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Chocolate, Cheez-Its, and a Yarn Snob

After an hour of the usual routine to get back to sleep, I’m still awake at 2 a.m. Resigned that I’m up for a while, there are some things I’d like to get done. I grab my computer (yes, counselors make bad life choices) and I poke around on my To Do list. 

While researching some info, an advertisement pops up for yarn. Such an innocent little ad. No big deal. Just some hand-spun, white angora heavenliness. The part of me that lives solely to stash copious amount of yarn clicks on the ad.

The world of online knitting looks especially magnificent as the moon shines through my bedroom window. The extraordinary colors, patterns, and fibers. All of the projects just waiting to be created. Fuzzy pink baby booties and Islandic woolen scarves dance in my head.

Another ad pops up. One more click and I have completely left my body. I’m eyeing a sterling silver, Tiffany & Co. ball of yarn. A $9,000 ball of yarn. 

Seeing an ad for a $9,000 sterling silver ball of yarn in the light of day, I’d slide right past it. Ok, I might drool a minute, but then I’d slide right past it. I’d have the sense of mind that selling my home for a ball of yarn may not fit in my long term plans. But, in the middle of the night, well…I can make that same acquisition seem totally doable and reasonable.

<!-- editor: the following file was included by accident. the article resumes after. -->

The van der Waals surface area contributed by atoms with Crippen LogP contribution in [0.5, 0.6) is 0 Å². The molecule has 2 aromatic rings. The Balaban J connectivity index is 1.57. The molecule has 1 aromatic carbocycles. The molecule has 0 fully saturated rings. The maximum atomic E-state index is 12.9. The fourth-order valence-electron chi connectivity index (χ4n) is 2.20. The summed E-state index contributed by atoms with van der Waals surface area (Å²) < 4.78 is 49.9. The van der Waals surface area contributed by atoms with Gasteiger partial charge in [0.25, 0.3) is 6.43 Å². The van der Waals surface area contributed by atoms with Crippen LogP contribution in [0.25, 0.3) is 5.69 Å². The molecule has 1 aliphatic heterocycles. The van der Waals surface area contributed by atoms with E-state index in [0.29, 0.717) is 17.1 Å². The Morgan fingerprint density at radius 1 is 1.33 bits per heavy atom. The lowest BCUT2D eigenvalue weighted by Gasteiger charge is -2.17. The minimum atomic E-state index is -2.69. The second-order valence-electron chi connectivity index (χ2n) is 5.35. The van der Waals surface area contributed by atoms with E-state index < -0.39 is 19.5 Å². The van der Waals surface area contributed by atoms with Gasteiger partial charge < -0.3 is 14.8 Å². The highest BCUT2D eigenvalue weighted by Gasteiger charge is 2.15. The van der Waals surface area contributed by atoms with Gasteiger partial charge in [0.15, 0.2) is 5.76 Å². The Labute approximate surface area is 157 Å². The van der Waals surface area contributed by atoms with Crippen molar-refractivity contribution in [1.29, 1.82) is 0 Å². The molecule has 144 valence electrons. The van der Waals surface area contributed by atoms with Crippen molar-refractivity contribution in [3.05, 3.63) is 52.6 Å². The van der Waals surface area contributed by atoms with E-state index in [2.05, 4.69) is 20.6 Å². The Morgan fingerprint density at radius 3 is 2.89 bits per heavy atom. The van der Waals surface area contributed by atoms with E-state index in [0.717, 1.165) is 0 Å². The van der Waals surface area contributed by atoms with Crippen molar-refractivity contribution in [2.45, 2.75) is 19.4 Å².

Timing is everything

Depending on the time of day, specific circumstances, and one’s current emotional and physical wellbeing, decision making skills can vary wildly.

If I’ve recently eaten and decide to go to the grocery store, I come home with what’s on my list for the week. If I’ve not eaten there’s a fairly good chance I’ve purchased 17 pounds of dark chocolate m&m’s and 9 boxes of Cheez-its.

In the same way, there’s a reason why 12-step programs suggest folks not date when they are new to sobriety. Because timing is everything. There is a seismic shift in the core of a person as they enter recovery. Every ounce of one’s being is finding a new normal. 

When we are out of balance at the time of a decision, the chance we will make the best decision is slim. 

How we decide

It’s an interesting little project to pay specific attention over the course of a day or a week to how we make decisions. Is there a pattern to how we make them? No judgement, just observing. Are you morning decisions more thought out than the ones you make in the evening? Do you make big decisions fast and minuscule discussions slowly? 

Ask your friends and family. Chances are they have a better picture of how we make decisions than we do. Ask them. No really! Ask them. It might be insightful and enlightening. You may already be fully aware of your patterns, but they may have an observation that surprises you. 

If we start paying attention to our methods, we might minimize the madness. Even in the middle of the night.

So, when you find yourself feeding your addiction online at 2 a.m., hopefully you have the wherewithal to wait until the sun comes up to spend your retirement on knitting needles. 





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